Bacterial protein export chaperone SecB (IPR003708)

Short name: SecB

Overlapping homologous superfamilies

Family relationships



Secretion across the inner membrane in some Gram-negative bacteria occurs via the preprotein translocase pathway. Proteins are produced in the cytoplasm as precursors, and require a chaperone subunit to direct them to the translocase component [PMID: 2202721]. From there, the mature proteins are either targeted to the outer membrane, or remain as periplasmic proteins. The translocase protein subunits are encoded on the bacterial chromosome.

The translocase itself comprises 7 proteins, including a chaperone protein (SecB), an ATPase (SecA), an integral membrane complex (SecCY, SecE and SecG), and two additional membrane proteins that promote the release of the mature peptide into the periplasm (SecD and SecF) [PMID: 2202721]. The chaperone protein SecB [PMID: 11336818] is a highly acidic homotetrameric protein that exists as a "dimer of dimers" in the bacterial cytoplasm. SecB maintains preproteins in an unfolded state after translation, and targets these to the peripheral membrane protein ATPase SecA for secretion [PMID: 10418149].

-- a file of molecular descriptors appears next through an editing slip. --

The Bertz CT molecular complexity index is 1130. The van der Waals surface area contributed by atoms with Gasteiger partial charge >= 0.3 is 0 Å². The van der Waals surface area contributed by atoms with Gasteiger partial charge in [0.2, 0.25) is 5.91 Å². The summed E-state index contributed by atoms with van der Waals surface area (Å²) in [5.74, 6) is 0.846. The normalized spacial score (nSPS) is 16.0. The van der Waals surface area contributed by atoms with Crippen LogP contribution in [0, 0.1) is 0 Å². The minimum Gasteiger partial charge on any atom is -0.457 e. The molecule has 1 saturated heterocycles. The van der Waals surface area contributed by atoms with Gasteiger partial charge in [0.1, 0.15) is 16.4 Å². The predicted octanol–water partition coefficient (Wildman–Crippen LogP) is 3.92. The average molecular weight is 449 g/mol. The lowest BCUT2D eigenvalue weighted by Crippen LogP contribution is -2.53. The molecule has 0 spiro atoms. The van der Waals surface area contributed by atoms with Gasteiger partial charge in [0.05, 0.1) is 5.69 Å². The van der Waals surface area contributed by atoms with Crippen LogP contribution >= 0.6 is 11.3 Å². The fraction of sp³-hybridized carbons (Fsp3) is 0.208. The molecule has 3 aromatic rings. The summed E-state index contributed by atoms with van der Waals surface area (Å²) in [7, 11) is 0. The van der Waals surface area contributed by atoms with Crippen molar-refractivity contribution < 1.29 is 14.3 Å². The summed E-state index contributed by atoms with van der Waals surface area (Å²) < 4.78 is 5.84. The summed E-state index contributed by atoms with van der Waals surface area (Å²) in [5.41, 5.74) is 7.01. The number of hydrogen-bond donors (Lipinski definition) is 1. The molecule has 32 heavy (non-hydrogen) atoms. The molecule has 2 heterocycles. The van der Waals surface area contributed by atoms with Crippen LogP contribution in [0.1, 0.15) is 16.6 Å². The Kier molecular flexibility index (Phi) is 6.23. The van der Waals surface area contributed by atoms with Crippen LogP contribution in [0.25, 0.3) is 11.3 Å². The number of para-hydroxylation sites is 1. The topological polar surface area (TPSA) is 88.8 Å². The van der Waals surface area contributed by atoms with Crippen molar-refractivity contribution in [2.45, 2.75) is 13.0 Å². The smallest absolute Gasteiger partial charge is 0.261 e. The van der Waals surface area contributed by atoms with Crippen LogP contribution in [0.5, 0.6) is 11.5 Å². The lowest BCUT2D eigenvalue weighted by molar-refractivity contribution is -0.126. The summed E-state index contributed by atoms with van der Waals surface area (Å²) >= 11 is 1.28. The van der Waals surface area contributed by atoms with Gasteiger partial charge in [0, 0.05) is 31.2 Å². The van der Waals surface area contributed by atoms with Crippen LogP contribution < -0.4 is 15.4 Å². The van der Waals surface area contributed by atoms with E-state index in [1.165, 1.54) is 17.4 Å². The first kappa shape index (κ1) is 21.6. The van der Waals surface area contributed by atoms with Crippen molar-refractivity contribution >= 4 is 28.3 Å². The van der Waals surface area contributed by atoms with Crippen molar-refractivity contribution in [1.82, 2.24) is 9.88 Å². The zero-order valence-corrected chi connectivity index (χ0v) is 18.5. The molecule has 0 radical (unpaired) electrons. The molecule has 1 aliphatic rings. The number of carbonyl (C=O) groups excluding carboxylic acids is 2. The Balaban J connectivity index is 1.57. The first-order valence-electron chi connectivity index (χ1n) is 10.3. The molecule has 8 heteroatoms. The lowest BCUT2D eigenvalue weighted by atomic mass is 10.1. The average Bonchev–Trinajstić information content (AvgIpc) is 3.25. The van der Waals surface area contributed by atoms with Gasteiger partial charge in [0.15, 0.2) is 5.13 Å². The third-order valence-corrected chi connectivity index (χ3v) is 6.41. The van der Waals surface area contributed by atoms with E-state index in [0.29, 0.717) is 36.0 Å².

The tertiary structure of Haemophilus influenzae SecB (P44853) was resolved by means of X-ray crystallography to 2.5A [PMID: 11101901]. The chaperone comprises four chains, forming a tetramer, each chain of which has a simple alpha+beta fold arrangement. While one binding site on the homotetramer recognises unfolded polypeptides by hydrophobic interactions, the second binds to SecA through the latter's C-terminal 22 residues.

GO terms

Biological Process

GO:0051262 protein tetramerization
GO:0015031 protein transport

Molecular Function

GO:0051082 unfolded protein binding

Cellular Component

No terms assigned in this category.

Contributing signatures

Signatures from InterPro member databases are used to construct an entry.